Galerie Karsten Greve, Cologne
Acquired from the above by the present owner
Property from a European Collection
Christie's is honored to present an important collection of works by Cy Twombly from one of the most informed collections of contemporary art in Europe. Representing the best examples of the artist's work from four decades this grouping superbly demonstrates Twombly's deep appreciation for mark making. Inspired by ancient graffiti he saw on trips he made to Europe and North Africa in the early1950s, Twombly became fascinated by man's constant search for his place in time and became profoundly interested in antiquity and classical civilization. He has consequently spent much of his career refining the fundamental art of making a mark, which resulted in some of the most exciting and intoxicating work produced in Europe during the Post-War period.
Untitled (1971), to be offered in Christie's November 10th 2010 Post-War and Contemporary Evening sale, is a magnificent painting on paper, a supreme example of Twombly's flowing and calligraphic style. Beginning in 1966 the artist began a series of striking works in which he started using monochromatic grey grounds as the basis of his work. His resulting Blackboard series contains some of the most celebrated works of his career, and the present lot is a superb example of the rich intermingling layers which characterize this period. Beginning with liberated swirls of wax crayon, Twombly then covers these with a layer of translucent grey house paint. Then, using the end of his wooden paintbrush, Twombly scrapes through the paint layer to reveal briefly the marks that lie underneath. This alternation between the visible and the hidden, the clear and the concealed is one of the unifying themes of Twombly's work.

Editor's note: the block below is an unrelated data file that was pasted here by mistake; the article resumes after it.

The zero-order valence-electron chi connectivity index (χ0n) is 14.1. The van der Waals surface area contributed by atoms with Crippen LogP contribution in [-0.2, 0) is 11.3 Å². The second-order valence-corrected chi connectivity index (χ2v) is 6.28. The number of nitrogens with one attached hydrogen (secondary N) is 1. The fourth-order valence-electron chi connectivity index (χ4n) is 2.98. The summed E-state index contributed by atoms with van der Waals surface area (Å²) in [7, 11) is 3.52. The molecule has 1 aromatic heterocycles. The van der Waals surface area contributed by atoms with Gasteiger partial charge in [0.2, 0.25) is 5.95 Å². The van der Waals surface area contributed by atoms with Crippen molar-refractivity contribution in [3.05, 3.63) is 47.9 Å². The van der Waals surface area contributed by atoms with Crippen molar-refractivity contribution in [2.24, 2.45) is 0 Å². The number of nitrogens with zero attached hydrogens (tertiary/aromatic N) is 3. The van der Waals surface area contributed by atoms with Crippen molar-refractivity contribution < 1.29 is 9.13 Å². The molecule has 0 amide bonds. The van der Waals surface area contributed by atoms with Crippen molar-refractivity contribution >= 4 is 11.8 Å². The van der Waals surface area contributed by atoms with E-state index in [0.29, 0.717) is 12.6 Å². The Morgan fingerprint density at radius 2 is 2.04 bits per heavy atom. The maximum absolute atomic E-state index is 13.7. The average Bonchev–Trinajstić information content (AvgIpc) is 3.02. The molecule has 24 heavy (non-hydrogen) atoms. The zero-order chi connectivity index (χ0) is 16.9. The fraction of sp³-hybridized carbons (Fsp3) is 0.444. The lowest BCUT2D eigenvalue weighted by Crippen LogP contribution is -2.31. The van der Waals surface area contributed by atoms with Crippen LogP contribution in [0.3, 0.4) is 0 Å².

To accompany this masterwork, the November 11th sale of Post-War and Contemporary Art is proud to present a further selection of works which represent three of the most important decades in Twombly's career. Untitled (1953) has strong connections with the artist's first trip to North Africa the previous year. On a beige background, Twombly laid down a series of exquisitely delicate marks that begin to coalesce into a horizon line, emerging mirage-like from the surface of the paper. Four years later, when he drew Untitled (1957) a greater physicality had entered his work. Twombly had begun using his barehands as direct instruments in his image, forging a more immediate connection between the artist and the mark on the paper. This results in a more physical and sensual work, characterized by a greater range of depth and color.
A decade later, these physical forces are still present in Untitled (1971), a dramatic and engrossing work related to Twombly's celebrated Bolsena series. Sharing the same internal struggle between opposing forces as its older sibling, the work mixes geometric shapes, erotic forms, words and numbers, all fighting for supremacy in the maelstrom of Twombly's ever energetic works. Finally, Untitled (Captiva) is the forerunner for an important series of works the artist embarked on in 1975 which featured Greek gods represented by sheets of collaged paper bearing an energetic flourish of color to signify the creative spirit of the artist.
Twombly's unique language of simplified gestures and forms, represented in all these outstanding works, alludes to a higher state of being, transcending the finite realism of pictorial materiality. Such indecipherable and delicate marks are rich with lyrical gestures and sweeping movements which reach out across the surface, evoking a landscape strewn with the detritus of subconscious thoughts over time. Simultaneously, Twombly imbues in his art a deeper, more enigmatic rhetoric of meaning and associations that we may only fleetingly touch upon as an insight into the ever elusive artist's mind.